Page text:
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Tuesday, 19 February, 2002, 09:30 GMT
Reform fears hit Tokyo markets
President George W Bush speaking at a joint press conference with prime minister Koizumi
President Bush's visit focused on the need for economic reform
Two Japanese economy ministers have dashed hopes of an injection of public money into Japan's ailing banking system.

Their remarks sent shares tumbling in Tokyo and the yen hit its weakest level against the dollar in a week.

Meanwhile, Japan's top three brokerages have suffered a downgrade from a major credit ratings agency because of poor stock market prospects in the midst of the Japanese recession.

Ahead of US President George W Bush's visit to Japan, investors had been hopeful the government might announce steps to help the debt-burdened banks and share prices rose in Tokyo.

Talk of reform

The need for economic reforms and the weakness of the Japanese yen dominated talks between the US president and Japan's Prime Minister Junichiro Koizumi in Tokyo.

But as Mr Bush prepared to leave on the next leg of his Asian tour, Finance Minister Masajuro Shiokawa made clear there were no immediate plans for a bank bailout.

Tokyo's benchmark Nikkei index took its biggest one-day fall in two months.

The Nikkei closed down 2.4% at 9,847.16, while the yen suffered its biggest decline for a week, falling as low as 133.5 to the dollar.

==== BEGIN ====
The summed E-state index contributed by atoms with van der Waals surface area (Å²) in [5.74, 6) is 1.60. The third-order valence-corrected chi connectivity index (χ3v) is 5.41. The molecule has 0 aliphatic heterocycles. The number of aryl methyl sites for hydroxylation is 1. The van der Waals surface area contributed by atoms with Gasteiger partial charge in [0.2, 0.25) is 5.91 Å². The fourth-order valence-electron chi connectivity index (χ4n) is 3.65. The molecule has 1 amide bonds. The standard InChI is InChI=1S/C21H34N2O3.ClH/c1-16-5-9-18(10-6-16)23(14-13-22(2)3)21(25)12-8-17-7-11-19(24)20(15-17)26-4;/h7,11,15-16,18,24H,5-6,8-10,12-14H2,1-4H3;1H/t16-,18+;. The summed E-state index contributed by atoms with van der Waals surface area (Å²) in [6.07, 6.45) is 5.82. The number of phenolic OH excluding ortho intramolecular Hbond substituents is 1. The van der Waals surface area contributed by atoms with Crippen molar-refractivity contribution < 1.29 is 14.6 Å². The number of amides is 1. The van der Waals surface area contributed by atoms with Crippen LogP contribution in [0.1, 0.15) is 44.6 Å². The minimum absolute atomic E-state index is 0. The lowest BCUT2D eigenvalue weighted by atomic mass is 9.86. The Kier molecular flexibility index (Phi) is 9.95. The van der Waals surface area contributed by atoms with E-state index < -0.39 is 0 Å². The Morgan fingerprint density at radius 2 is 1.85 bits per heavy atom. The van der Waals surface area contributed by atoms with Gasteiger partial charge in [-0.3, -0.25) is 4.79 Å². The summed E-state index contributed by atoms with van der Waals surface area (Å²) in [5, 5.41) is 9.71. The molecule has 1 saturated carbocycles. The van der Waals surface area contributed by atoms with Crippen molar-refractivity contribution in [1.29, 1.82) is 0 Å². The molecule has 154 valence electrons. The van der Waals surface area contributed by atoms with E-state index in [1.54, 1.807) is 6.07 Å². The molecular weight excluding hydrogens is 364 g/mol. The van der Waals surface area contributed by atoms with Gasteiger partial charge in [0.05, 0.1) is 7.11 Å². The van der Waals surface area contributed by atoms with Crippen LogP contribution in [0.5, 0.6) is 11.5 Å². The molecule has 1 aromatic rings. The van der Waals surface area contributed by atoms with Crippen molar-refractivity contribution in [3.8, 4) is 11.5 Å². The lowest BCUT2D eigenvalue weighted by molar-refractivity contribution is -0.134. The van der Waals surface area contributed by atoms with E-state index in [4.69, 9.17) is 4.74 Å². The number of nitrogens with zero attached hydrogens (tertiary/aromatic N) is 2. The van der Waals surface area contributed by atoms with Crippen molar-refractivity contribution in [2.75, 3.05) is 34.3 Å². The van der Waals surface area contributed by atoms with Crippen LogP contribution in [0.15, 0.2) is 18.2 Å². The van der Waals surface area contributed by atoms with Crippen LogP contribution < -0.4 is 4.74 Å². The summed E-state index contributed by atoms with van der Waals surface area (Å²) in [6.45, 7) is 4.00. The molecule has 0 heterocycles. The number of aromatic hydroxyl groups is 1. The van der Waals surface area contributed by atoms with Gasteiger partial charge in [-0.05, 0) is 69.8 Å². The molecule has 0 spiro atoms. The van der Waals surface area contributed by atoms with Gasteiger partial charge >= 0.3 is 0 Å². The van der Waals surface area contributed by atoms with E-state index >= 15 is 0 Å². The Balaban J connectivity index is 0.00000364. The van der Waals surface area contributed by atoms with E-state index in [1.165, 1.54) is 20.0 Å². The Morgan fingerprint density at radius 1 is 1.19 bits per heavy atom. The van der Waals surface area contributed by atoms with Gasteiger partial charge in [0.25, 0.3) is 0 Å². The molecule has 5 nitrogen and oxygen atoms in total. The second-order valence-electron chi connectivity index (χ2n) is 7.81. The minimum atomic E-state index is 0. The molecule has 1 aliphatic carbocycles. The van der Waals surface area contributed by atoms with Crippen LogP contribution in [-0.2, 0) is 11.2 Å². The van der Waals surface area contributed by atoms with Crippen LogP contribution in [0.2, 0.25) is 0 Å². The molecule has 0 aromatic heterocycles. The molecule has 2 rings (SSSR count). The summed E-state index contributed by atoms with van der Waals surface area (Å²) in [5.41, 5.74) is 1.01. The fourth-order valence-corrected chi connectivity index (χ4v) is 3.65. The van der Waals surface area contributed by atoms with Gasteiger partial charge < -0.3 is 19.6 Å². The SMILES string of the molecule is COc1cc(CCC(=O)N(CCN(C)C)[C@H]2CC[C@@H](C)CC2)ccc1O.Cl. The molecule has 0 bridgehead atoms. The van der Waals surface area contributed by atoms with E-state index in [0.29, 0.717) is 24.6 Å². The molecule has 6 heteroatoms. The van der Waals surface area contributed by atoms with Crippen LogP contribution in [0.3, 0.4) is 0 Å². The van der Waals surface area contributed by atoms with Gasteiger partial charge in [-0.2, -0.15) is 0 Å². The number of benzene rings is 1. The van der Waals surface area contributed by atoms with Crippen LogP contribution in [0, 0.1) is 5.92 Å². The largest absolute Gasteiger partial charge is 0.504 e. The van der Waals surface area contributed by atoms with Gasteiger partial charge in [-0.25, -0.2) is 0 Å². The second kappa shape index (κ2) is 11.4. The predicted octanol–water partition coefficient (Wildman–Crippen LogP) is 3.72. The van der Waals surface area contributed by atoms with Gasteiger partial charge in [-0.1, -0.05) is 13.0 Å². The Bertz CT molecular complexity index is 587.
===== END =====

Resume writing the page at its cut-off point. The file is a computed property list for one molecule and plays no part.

"I don't think it's necessary to inject public funds into banks now," the finance minister said after the weekly Cabinet meeting.

Ministerial action

Last Friday, Mr Shiokawa had described recapitalising the banks as a "natural" policy choice.

Fiscal Policy Minister Heizo Takenaka also played down the likelihood of rapid action.

He said that any injection of taxpayer's money into the banks would have to wait until after the results of a interim inspection of the banks in March.

Moody's Investors Service cut its ratings on downgraded its outlook on Nomura, the country's biggest broker, and on second and third ranked Daiwa Securities and Nikko Cordial.

It said brokerages were vulnerable "given the current Japanese and capital markets" which were characterised by "slow retail funds flows into capital market product and weak local corporate bond and equity markets".

See also:

18 Feb 02 | Business
Bush gaffe hits yen
15 Feb 02 | Business
Yen woes may dominate Bush trip
24 Jan 02 | Business
Japan suffers export slump
22 Jan 02 | Business
US comments depress yen
10 Jan 02 | Business
Japan says yen's fall 'too rapid'
09 Jan 02 | Business
Japan pins hopes on weak yen
26 Nov 01 | Business
Bad loans mount at Japan's banks
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